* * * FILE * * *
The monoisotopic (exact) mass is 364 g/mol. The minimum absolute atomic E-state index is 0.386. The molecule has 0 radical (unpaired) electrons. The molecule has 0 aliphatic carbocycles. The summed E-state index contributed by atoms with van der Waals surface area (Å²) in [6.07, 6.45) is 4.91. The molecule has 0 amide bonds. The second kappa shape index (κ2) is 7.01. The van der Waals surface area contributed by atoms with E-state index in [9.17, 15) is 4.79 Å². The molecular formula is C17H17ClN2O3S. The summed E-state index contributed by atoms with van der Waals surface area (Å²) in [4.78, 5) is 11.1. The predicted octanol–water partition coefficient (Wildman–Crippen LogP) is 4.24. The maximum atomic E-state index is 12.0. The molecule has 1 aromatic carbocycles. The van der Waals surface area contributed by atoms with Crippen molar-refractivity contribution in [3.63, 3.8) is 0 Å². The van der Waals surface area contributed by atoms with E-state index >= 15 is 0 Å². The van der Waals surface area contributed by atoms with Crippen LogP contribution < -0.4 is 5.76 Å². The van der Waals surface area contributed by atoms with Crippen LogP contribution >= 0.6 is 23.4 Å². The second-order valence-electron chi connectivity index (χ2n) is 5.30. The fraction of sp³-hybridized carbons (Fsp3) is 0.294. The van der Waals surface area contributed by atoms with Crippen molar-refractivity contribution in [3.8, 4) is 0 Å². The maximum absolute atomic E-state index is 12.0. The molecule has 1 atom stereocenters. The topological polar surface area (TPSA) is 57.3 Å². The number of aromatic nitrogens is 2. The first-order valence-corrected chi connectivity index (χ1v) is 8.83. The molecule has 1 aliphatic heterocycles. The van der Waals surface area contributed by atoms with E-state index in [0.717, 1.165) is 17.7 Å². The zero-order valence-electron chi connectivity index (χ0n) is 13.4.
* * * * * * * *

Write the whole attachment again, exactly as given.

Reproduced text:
The monoisotopic (exact) mass is 364 g/mol. The minimum absolute atomic E-state index is 0.386. The molecule has 0 radical (unpaired) electrons. The molecule has 0 aliphatic carbocycles. The summed E-state index contributed by atoms with van der Waals surface area (Å²) in [6.07, 6.45) is 4.91. The molecule has 0 amide bonds. The second kappa shape index (κ2) is 7.01. The van der Waals surface area contributed by atoms with E-state index in [9.17, 15) is 4.79 Å². The molecular formula is C17H17ClN2O3S. The summed E-state index contributed by atoms with van der Waals surface area (Å²) in [4.78, 5) is 11.1. The predicted octanol–water partition coefficient (Wildman–Crippen LogP) is 4.24. The maximum atomic E-state index is 12.0. The molecule has 1 aromatic carbocycles. The van der Waals surface area contributed by atoms with Crippen molar-refractivity contribution in [3.63, 3.8) is 0 Å². The van der Waals surface area contributed by atoms with E-state index >= 15 is 0 Å². The van der Waals surface area contributed by atoms with Crippen LogP contribution < -0.4 is 5.76 Å². The van der Waals surface area contributed by atoms with Crippen LogP contribution >= 0.6 is 23.4 Å². The second-order valence-electron chi connectivity index (χ2n) is 5.30. The fraction of sp³-hybridized carbons (Fsp3) is 0.294. The van der Waals surface area contributed by atoms with Crippen molar-refractivity contribution in [3.8, 4) is 0 Å². The maximum absolute atomic E-state index is 12.0. The molecule has 1 atom stereocenters. The topological polar surface area (TPSA) is 57.3 Å². The number of aromatic nitrogens is 2. The first-order valence-corrected chi connectivity index (χ1v) is 8.83. The molecule has 1 aliphatic heterocycles. The van der Waals surface area contributed by atoms with E-state index in [0.717, 1.165) is 17.7 Å². The zero-order valence-electron chi connectivity index (χ0n) is 13.4.